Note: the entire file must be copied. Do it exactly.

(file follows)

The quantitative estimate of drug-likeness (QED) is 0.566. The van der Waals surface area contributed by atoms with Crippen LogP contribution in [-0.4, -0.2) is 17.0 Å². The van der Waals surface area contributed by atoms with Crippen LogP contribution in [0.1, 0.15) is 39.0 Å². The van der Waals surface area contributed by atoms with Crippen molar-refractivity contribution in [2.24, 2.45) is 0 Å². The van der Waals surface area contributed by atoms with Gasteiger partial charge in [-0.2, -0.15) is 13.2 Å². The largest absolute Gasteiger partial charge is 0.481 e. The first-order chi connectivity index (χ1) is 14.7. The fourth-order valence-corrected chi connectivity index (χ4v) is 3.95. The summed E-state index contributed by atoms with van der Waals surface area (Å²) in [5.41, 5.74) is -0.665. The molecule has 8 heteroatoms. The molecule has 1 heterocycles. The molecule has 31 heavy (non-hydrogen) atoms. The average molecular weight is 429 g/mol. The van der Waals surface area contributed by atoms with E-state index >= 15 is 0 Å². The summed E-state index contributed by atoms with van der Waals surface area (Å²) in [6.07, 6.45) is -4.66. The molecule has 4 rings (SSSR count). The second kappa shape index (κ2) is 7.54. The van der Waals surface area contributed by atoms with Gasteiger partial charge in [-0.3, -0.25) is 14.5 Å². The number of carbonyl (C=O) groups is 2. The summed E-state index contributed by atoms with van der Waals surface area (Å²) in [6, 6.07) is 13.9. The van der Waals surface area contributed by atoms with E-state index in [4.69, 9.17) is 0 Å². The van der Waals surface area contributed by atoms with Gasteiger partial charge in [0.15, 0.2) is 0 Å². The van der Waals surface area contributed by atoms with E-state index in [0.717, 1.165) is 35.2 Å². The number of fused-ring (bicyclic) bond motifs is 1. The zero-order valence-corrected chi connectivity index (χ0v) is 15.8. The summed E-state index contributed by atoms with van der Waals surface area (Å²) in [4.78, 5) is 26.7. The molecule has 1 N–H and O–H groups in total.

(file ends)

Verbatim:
The quantitative estimate of drug-likeness (QED) is 0.566. The van der Waals surface area contributed by atoms with Crippen LogP contribution in [-0.4, -0.2) is 17.0 Å². The van der Waals surface area contributed by atoms with Crippen LogP contribution in [0.1, 0.15) is 39.0 Å². The van der Waals surface area contributed by atoms with Crippen molar-refractivity contribution in [2.24, 2.45) is 0 Å². The van der Waals surface area contributed by atoms with Gasteiger partial charge in [-0.2, -0.15) is 13.2 Å². The largest absolute Gasteiger partial charge is 0.481 e. The first-order chi connectivity index (χ1) is 14.7. The fourth-order valence-corrected chi connectivity index (χ4v) is 3.95. The summed E-state index contributed by atoms with van der Waals surface area (Å²) in [5.41, 5.74) is -0.665. The molecule has 8 heteroatoms. The molecule has 1 heterocycles. The molecule has 31 heavy (non-hydrogen) atoms. The average molecular weight is 429 g/mol. The van der Waals surface area contributed by atoms with E-state index >= 15 is 0 Å². The summed E-state index contributed by atoms with van der Waals surface area (Å²) in [6.07, 6.45) is -4.66. The molecule has 4 rings (SSSR count). The second kappa shape index (κ2) is 7.54. The van der Waals surface area contributed by atoms with Gasteiger partial charge in [-0.3, -0.25) is 14.5 Å². The number of carbonyl (C=O) groups is 2. The summed E-state index contributed by atoms with van der Waals surface area (Å²) in [6, 6.07) is 13.9. The van der Waals surface area contributed by atoms with E-state index in [4.69, 9.17) is 0 Å². The van der Waals surface area contributed by atoms with Gasteiger partial charge in [0.15, 0.2) is 0 Å². The van der Waals surface area contributed by atoms with E-state index in [0.717, 1.165) is 35.2 Å². The number of fused-ring (bicyclic) bond motifs is 1. The zero-order valence-corrected chi connectivity index (χ0v) is 15.8. The summed E-state index contributed by atoms with van der Waals surface area (Å²) in [4.78, 5) is 26.7. The molecule has 1 N–H and O–H groups in total.